I’m not a CEO, nor do I play one on TV. But that didn’t stop me last week from telling TCL what’s what about the Palm brand. Nor, will it stop me from talking about HTC and where its focus should be. If you haven’t been watching the feeds, welcome back. Google has done its best University of Alabama impression and thrown some steak dinners at HTC, its new starting quarterback. I don’t watch football – that’s still a thing right? Anyway, Google picked up a few good men and women from HTC, plus some intellectual property, for the bargain price of 1.1 billion dollars, also known as “the revenue Google acquired in the time it took to write this article”.
Google has bought a really solid team of engineers and research and development. Mad props. And the good news for HTC is that it will still make smartphones. But now the question remains, should it? I mean, don’t get me wrong – I’m as much of a fan of HTC phones as the next guy. But, to me this looks like a desperate, yet necessary move to keep HTC afloat. The money was needed to keep HTC running, and that’s perfectly fine.
Where did all the talent go?
But now that HTC has sent a lot of its top-tier talent to Mountain View, is there any point in making phones anymore? I mean, HTC made some really great phones – I’m not sure they were 1.1 billion dollars great, but the hardware has really been gorgeous. The HTC 10 is probably one of my favorite HTC phones of all time. But with the talent that is leaving for Mountain View now gone, what more will HTC have up its sleeve? It’s true that most of the people that were acquired were already working on Google’s Pixel phones, but it’s a valid question to be asked.
Of course, it’s not like HTC’s innovation and tricks have been servicing it all that well. The whole reason this deal had to take place was because HTC hasn’t exactly been burning up the sales charts. In fact, our own Tristan Rayner wrote a piece detailing just what went wrong over the years. I joked with a colleague earlier that maybe HTC needs to stop innovating and just release a few boring HTC phones to get back in the game. But honestly, with so much of the talent now gone, is HTC even still in the game?
Look to the future
HTC would be wise to push VR, and push it hard.
Speaking of games, one game where HTC is definitely doing well in the world of VR. The HTC Vive is a wonderful device and a leader in its field. HTC is doing very well with the Vive and might be better off focusing on that aspect of its business. Namely, not requiring a $10,000 freakin’ computer to run it. Or games; maybe games. But HTC hasn’t been doing well in the phone business. Maybe it’s time to double down on the part of the business that is actually doing well.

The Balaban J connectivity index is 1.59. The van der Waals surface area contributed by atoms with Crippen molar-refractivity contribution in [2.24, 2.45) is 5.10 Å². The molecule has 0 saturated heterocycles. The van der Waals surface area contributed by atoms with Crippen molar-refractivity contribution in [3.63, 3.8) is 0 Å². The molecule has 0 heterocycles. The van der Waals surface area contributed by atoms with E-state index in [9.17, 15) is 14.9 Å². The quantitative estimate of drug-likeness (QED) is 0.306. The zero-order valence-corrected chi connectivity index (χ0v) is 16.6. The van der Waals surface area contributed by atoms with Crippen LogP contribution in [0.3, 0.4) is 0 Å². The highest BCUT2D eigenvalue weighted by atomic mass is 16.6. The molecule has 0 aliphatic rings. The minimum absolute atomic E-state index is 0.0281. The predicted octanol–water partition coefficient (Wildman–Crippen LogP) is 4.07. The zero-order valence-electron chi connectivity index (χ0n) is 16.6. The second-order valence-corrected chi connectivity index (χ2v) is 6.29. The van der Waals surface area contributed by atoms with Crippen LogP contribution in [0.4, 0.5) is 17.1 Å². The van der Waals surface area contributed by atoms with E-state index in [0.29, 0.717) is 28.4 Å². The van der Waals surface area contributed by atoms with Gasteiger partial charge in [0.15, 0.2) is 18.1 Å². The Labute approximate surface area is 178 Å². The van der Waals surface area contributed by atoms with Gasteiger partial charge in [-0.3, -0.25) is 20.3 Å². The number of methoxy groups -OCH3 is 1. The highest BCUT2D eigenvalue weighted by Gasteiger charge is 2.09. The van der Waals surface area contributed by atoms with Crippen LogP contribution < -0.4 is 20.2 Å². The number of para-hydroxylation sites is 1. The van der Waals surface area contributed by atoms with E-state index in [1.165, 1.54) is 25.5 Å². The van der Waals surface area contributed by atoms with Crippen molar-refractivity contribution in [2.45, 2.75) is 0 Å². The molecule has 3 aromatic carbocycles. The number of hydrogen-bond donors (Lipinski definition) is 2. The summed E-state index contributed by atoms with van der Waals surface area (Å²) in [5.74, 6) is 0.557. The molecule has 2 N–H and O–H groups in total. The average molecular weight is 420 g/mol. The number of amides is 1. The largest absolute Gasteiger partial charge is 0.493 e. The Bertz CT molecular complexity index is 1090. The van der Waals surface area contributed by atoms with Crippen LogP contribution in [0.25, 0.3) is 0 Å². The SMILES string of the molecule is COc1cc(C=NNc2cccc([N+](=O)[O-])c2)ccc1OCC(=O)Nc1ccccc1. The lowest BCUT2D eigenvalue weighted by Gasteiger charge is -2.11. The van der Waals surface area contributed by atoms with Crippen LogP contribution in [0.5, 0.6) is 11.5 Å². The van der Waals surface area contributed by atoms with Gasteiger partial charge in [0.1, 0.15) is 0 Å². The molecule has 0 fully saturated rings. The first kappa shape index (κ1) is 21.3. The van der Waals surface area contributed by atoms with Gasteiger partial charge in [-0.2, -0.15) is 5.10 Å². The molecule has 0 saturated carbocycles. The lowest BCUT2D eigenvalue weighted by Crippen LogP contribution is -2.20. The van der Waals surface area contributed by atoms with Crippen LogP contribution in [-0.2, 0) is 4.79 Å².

VR and AR are the future. In the world of gaming, business, you name it, just about everything can have a VR or AR use case. I hesitate to bring up Apple, but the prominence of AR in Apple’s latest event cannot be ignored. AR was doing well before and it will continue to grow. VR, its closest cousin will undoubtedly continue along the same trajectory. HTC would be wise to push VR, and push it hard. Of course, HTC has been treating Vive as basically it’s own company, so it might even be too late to make this a primary focus for the brand.
Circling back, what more will HTC have to offer the phone world? Sure, there are probably already phones in the pipeline, so that’s fine. But what will come after those phones? Will HTC have the chutzpah to innovate like it did before? Or will HTC be relegated to producing, dare I say it, Yet Another Android Phone (#YAAP)? Then we get to the most important question – will we care about an HTC that makes boring Android phones? And perhaps that’s the question we need to examine.
A NU START
This is an opportunity to flip the table and start fresh
HTC has a pretty great fan base, even if it is paid to be that way. Relax, I’m joking. But the reason it has this fan base is not because of swag, but because HTC makes really good phones. Sure, there have been some ultra-missteps along the way, but HTC is highly regarded in the industry – maybe not as much as Palm or Nokia, but easily in the top ten. Will HTC’s departing talent take anything away from the entity that is HTC? Honestly, probably not. Will it change public opinion of HTC? Honestly, probably not.
Because at the end of the day, this is an opportunity to flip the table on this game and start fresh. There will be a hole at HTC that will have to be filled with new talent and new ideas. That might be just what HTC needs to reinvigorate its brand. A fresh start, plus a billion dollars might be just what HTC needs to right the ship and restart its brand. But what do you think? Is HTC DOA after this? Or will HTC use this opportunity to push forward into a brave new world? Are there too many pop culture references in this article? Sound off below with your thoughts!